Freya Stark began life as a self conscious and often shy person who developed into a tenacious and formidable lady explorer. She travelled unaccompanied through Turkey and the Middle East and became a highly respected and knowledgable expert on Arab culture and mentality.
Her upbringing was unconventional, living a secluded life in rural Italy with her artist parents. She immersed herself in books and developed a profound interest in discovering and understanding unknown cultures. This coupled with her aptitude for languages and thirst for knowledge, set her off on her travels in her mid thirties.
Before the First World War, Stark enrolled at Bedford College, London to read Oriental Studies. When War broke out, she returned to Italy, worked as a nurse and founded Freedom, an anti-Nazi activist group.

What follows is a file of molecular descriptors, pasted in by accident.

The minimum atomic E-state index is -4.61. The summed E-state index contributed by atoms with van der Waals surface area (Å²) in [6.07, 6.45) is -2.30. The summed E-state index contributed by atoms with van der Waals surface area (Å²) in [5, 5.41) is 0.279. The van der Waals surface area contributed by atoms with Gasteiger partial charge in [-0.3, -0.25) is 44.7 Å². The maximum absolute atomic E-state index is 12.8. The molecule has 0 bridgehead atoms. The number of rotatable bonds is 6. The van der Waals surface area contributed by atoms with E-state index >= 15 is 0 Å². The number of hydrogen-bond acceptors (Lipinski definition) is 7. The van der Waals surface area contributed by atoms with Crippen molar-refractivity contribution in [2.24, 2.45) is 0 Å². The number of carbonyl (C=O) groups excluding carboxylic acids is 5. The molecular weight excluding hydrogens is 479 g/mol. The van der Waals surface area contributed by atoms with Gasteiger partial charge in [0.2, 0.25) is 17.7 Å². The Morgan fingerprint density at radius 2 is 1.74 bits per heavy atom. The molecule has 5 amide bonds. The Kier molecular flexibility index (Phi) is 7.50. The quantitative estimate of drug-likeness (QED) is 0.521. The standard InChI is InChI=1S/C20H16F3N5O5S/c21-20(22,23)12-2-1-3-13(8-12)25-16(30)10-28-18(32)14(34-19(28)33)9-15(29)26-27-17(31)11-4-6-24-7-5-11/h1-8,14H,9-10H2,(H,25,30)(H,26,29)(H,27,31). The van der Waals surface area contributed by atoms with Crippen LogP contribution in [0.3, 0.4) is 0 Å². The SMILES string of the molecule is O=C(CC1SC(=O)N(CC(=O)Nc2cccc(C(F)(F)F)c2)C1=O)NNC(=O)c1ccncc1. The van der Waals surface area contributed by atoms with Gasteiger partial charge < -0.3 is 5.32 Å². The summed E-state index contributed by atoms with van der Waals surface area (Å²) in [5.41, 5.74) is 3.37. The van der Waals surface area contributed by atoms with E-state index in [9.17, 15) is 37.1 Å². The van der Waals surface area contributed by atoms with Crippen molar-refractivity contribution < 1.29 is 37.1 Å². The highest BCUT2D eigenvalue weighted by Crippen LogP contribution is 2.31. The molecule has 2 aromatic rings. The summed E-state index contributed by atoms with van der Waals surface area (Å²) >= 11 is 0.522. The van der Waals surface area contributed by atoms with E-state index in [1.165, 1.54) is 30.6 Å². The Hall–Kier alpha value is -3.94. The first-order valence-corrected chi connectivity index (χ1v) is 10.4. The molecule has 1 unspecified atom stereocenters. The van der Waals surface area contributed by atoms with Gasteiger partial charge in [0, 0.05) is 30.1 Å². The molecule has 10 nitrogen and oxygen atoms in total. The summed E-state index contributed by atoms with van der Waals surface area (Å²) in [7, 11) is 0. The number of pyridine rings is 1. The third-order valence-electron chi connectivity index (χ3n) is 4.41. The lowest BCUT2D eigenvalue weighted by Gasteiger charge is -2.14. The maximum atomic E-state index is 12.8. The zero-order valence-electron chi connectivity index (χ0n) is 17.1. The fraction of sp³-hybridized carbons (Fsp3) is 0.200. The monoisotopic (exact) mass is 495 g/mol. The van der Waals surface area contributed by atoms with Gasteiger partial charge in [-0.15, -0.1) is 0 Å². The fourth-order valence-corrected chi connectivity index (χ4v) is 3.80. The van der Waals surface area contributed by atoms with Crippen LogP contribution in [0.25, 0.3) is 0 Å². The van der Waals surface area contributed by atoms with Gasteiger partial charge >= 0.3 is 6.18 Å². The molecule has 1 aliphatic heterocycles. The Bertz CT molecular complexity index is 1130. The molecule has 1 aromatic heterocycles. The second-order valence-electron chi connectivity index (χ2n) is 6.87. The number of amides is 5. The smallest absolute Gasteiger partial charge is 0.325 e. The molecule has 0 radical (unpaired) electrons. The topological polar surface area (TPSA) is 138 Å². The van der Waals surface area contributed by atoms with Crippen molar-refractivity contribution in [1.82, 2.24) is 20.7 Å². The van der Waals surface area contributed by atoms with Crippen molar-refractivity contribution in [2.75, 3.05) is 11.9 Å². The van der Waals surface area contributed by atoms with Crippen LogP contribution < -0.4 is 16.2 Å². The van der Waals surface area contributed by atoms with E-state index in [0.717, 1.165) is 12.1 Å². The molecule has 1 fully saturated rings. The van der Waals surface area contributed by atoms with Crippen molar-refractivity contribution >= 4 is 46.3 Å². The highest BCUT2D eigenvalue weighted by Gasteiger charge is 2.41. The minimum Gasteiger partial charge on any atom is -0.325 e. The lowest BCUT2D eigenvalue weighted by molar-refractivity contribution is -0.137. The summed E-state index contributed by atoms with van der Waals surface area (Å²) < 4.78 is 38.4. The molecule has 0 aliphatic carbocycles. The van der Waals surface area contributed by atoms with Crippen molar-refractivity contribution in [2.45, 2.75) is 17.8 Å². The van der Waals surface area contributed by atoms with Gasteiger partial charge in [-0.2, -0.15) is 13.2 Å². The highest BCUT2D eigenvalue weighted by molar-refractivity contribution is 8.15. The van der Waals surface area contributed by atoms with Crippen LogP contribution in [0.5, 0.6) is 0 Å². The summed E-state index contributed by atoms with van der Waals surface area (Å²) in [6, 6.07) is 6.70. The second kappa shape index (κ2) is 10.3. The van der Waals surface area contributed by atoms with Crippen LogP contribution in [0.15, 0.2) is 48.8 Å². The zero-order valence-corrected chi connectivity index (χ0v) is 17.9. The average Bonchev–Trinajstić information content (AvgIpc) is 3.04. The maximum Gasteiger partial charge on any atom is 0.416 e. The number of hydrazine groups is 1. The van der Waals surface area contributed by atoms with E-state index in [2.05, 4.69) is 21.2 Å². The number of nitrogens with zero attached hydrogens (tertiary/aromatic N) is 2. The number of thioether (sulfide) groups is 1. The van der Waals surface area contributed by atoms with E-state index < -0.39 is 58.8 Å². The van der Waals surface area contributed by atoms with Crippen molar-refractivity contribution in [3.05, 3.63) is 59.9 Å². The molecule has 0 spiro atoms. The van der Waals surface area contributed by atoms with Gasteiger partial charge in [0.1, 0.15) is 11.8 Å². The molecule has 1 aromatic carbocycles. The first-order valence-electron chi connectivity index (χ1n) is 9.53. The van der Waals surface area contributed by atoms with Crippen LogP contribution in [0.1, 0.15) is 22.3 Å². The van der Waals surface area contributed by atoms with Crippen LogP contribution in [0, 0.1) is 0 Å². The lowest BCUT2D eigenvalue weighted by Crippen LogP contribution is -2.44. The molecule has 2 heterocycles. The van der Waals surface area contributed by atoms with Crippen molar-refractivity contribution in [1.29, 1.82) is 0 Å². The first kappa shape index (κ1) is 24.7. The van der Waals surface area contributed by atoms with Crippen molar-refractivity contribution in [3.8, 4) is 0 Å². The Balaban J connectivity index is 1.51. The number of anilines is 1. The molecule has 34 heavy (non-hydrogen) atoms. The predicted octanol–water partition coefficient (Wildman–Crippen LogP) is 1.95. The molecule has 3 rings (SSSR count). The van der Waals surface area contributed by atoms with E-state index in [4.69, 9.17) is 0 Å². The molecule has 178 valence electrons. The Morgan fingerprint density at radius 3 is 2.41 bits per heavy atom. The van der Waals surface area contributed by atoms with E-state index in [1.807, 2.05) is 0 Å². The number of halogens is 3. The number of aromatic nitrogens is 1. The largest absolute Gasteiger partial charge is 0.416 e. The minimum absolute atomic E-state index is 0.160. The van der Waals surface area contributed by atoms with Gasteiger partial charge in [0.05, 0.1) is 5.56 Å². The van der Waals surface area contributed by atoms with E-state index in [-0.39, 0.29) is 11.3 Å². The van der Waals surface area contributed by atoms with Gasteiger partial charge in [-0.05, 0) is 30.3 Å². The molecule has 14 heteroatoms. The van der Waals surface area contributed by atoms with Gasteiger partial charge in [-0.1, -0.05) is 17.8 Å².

It was not until 1927 that she undertook her first major expedition to Lebanon and moving on to Damascus, Syria. Here she drew detailed maps that were previously simplistic as well as recording her travel experiences. A few years later she travelled from Damascus to Baghdad and onto Persia where she completed her book Passionate Nomads.
From being regarded initially as an eccentric English women, she became respected as authority on the Middle East, and during the Second World War worked for the British Ministry of Information.
She was a nomad through and through who never stopped wandering, absorbing and writing; she wrote over twenty books recording her travels. She was a fantastically formidable, courageous and energetic woman that firmly puts her in our Great Explorers list.